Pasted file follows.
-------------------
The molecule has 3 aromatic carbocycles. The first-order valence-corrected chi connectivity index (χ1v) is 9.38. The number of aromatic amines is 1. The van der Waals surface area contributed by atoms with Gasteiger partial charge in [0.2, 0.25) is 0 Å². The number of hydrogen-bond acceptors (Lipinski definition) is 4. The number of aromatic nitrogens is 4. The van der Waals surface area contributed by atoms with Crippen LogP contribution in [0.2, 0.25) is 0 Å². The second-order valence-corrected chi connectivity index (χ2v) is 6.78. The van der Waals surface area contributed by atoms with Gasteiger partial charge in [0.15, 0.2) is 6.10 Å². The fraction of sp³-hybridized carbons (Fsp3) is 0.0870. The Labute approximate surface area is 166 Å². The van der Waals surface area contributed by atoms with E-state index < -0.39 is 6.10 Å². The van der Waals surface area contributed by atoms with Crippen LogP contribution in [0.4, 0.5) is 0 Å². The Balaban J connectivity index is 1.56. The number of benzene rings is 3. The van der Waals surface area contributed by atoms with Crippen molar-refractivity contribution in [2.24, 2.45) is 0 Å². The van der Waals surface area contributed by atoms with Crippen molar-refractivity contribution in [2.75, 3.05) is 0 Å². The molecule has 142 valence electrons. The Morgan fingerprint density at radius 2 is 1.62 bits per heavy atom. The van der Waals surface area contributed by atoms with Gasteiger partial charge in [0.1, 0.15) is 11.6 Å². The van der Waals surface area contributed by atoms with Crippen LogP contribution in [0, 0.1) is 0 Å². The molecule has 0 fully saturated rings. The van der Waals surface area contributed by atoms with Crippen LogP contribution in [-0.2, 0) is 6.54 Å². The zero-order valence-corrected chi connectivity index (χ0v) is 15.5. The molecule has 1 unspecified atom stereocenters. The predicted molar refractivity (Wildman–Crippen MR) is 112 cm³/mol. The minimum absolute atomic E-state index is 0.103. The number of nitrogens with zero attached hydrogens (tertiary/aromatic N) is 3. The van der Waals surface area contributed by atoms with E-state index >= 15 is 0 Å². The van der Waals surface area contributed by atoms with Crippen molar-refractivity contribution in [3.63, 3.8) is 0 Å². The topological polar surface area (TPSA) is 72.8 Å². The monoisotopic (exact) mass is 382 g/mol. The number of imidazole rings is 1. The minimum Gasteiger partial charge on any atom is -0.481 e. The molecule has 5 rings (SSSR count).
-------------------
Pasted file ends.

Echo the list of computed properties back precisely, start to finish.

The molecule has 3 aromatic carbocycles. The first-order valence-corrected chi connectivity index (χ1v) is 9.38. The number of aromatic amines is 1. The van der Waals surface area contributed by atoms with Gasteiger partial charge in [0.2, 0.25) is 0 Å². The number of hydrogen-bond acceptors (Lipinski definition) is 4. The number of aromatic nitrogens is 4. The van der Waals surface area contributed by atoms with Crippen LogP contribution in [0.2, 0.25) is 0 Å². The second-order valence-corrected chi connectivity index (χ2v) is 6.78. The van der Waals surface area contributed by atoms with Gasteiger partial charge in [0.15, 0.2) is 6.10 Å². The fraction of sp³-hybridized carbons (Fsp3) is 0.0870. The Labute approximate surface area is 166 Å². The van der Waals surface area contributed by atoms with E-state index < -0.39 is 6.10 Å². The van der Waals surface area contributed by atoms with Crippen LogP contribution in [0.4, 0.5) is 0 Å². The Balaban J connectivity index is 1.56. The number of benzene rings is 3. The van der Waals surface area contributed by atoms with Crippen molar-refractivity contribution in [2.24, 2.45) is 0 Å². The van der Waals surface area contributed by atoms with Crippen molar-refractivity contribution in [2.75, 3.05) is 0 Å². The molecule has 142 valence electrons. The Morgan fingerprint density at radius 2 is 1.62 bits per heavy atom. The van der Waals surface area contributed by atoms with Gasteiger partial charge in [0.1, 0.15) is 11.6 Å². The van der Waals surface area contributed by atoms with Crippen LogP contribution in [0, 0.1) is 0 Å². The molecule has 0 fully saturated rings. The van der Waals surface area contributed by atoms with Crippen LogP contribution in [-0.2, 0) is 6.54 Å². The zero-order valence-corrected chi connectivity index (χ0v) is 15.5. The molecule has 1 unspecified atom stereocenters. The predicted molar refractivity (Wildman–Crippen MR) is 112 cm³/mol. The minimum absolute atomic E-state index is 0.103. The number of nitrogens with zero attached hydrogens (tertiary/aromatic N) is 3. The van der Waals surface area contributed by atoms with E-state index >= 15 is 0 Å². The van der Waals surface area contributed by atoms with Crippen molar-refractivity contribution in [3.63, 3.8) is 0 Å². The topological polar surface area (TPSA) is 72.8 Å². The monoisotopic (exact) mass is 382 g/mol. The number of imidazole rings is 1. The minimum Gasteiger partial charge on any atom is -0.481 e. The molecule has 5 rings (SSSR count).